THE 200th meeting between Liverpool and Manchester United was a huge step towards deciding who would be “best of the rest” in the Premier League.

A win for The Reds would have put them a point ahead of their north-west rivals, but it was Jose Mourinho’s side who came out on top to go five points clear in second place.

Having toiled for much of the second half, Liverpool couldn’t find an equaliser which would have completely changed the picture, and upon the final whistle the relief around Old Trafford was there for all to see.

However, minutes after the final whistle had blown, when the disappointment of losing had started to settle in, and the home fans who hadn’t already exited to miss the traffic were filtering out, the Liverpool supporters tucked away in the corner made their voices heard.

Kept behind by police who maintain their disdain for followers of football, the away end was bouncing to the tune of “Allez, Allez, Allez”, the latest song coined by supporters, which celebrates The Reds’ illustrious history on the continent.

We’ve conquered all of Europe. We’re never gonna stop.

Out of disappointment came defiance. For the 3,000 supporters that had made the trip along the East Lancs, what they saw on the day had little bearing on their views of this current Liverpool side. There are questions to be asked about what went wrong on the pitch, and no doubt they will be asked when the players check back in at Melwood after the weekend, but off the pitch there is no question that supporters have fallen in love with The Reds again.

That love never truly went away, but given it perhaps reached its lowest point, it’s understandable that some people will default to a negative stance. Don’t allow the positivity to seep into your psyche because you’ll only come crashing back down to earth.

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So let’s just say this: this isn’t a “typical Liverpool” side. This is a group of fantastic players led by a world-class manager who collectively can become whatever they want to be, and one bad result at Old Trafford isn’t going to change any of that.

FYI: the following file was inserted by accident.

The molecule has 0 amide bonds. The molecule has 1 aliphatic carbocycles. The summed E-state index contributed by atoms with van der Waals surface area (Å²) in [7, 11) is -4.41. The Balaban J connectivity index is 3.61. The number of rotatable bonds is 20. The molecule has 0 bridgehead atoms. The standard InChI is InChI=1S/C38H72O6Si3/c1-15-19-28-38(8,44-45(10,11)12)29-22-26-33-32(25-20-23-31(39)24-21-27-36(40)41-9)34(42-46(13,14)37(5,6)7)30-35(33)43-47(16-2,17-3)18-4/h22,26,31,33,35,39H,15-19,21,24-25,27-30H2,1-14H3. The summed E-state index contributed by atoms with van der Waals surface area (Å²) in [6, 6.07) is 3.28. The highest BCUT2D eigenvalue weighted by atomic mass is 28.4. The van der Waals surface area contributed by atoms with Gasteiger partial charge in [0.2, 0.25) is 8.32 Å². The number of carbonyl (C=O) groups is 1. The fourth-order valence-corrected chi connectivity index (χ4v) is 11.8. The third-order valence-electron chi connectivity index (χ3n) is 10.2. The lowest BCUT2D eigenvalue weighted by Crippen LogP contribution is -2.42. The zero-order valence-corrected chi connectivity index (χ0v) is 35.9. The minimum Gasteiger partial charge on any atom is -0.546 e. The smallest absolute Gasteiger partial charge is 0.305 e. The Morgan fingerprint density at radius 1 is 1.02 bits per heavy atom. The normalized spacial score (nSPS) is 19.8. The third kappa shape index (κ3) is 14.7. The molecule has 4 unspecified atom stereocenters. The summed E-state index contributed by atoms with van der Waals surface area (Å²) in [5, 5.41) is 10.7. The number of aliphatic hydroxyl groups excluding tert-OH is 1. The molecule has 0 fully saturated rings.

This is a side that still sit comfortably within the Premier League’s top four. A side that have just beaten the champions of Portugal 5-0 on their own turf, booking a place in the quarter finals of the Champions League in the space of 90 minutes. These are not the mentally fragile bunch who will build you up just to let you down. These lads are genuinely onto something, and the supporters are starting to get on board.

For years there have been complaints about the backing from the stands, inside and outside the club. Supporters understandably bemoaning ticket prices and the commercialisation of the matchday experience. Visiting fans crowing; “where’s your famous atmosphere?”.

In truth, the songbook needed a revamp. Save for one or two down the years, The Kop have been broadly dancing to the same tune since it was all standing. Heroes have come and gone without being given the honour of their own song — not counting the occasional name check and clap chant.

Jürgen Klopp’s arrival brought about hope. Supporters were quick to back their new man with a song to the tune of Live Is Life by Opus. The German told the crowd to save it until he had won something, and despite his trophy haul at Anfield remaining at nil for now, the increasing feeling is that it won’t be long before his name will once again be serenaded by The Kop.

Sadio Mane’s late winner at Goodison Park in December 2016 provoked the reinvention of a Christmas anthem, which would decorate Anfield throughout a positive festive period. The Shakin’ Stevens remake was a chance to remind The Blues who the top team on Merseyside are, though the aim for The Reds is much greater than that now — even if Everton have had to somewhat scale their ambition back under Big Sam.

The Kop also saved a song for their smiling Dutchman, Gini Wijnaldum — to the tune of This Girl, a song remixed by Kungs, for those interested in that sort of thing. That tune brought the bounce back to Anfield as Liverpool scrapped towards a fourth-place finish at the back end of last season, though it has been lesser spotted with Wijnaldum’s subdued role this campaign.

The bounce was last at its best in the days of Fernando Torres and, later, Luis Suarez, two players who captured the imagination of supporters. But, since both left for pastures new, there hasn’t been a proper song for a player that could match their output in a Liverpool shirt.

Enter Mohamed Salah. It feels like the Egyptian has had at least six songs trialled on The Kop already, less than a year into his Liverpool career, with supporters seemingly settling on Sit Down by James as the best melody to celebrate their 32-goal man.

And despite not having his best game at Old Trafford, that good feeling around him and this Liverpool side isn’t going away. The recent improvements to the songbook feel like the beginning of a new era of support at Liverpool.

There will be ups and downs along the way, but that’s what makes the ride more exciting.

With hope in our hearts. Dreams and songs to sing.

We’re never gonna stop.

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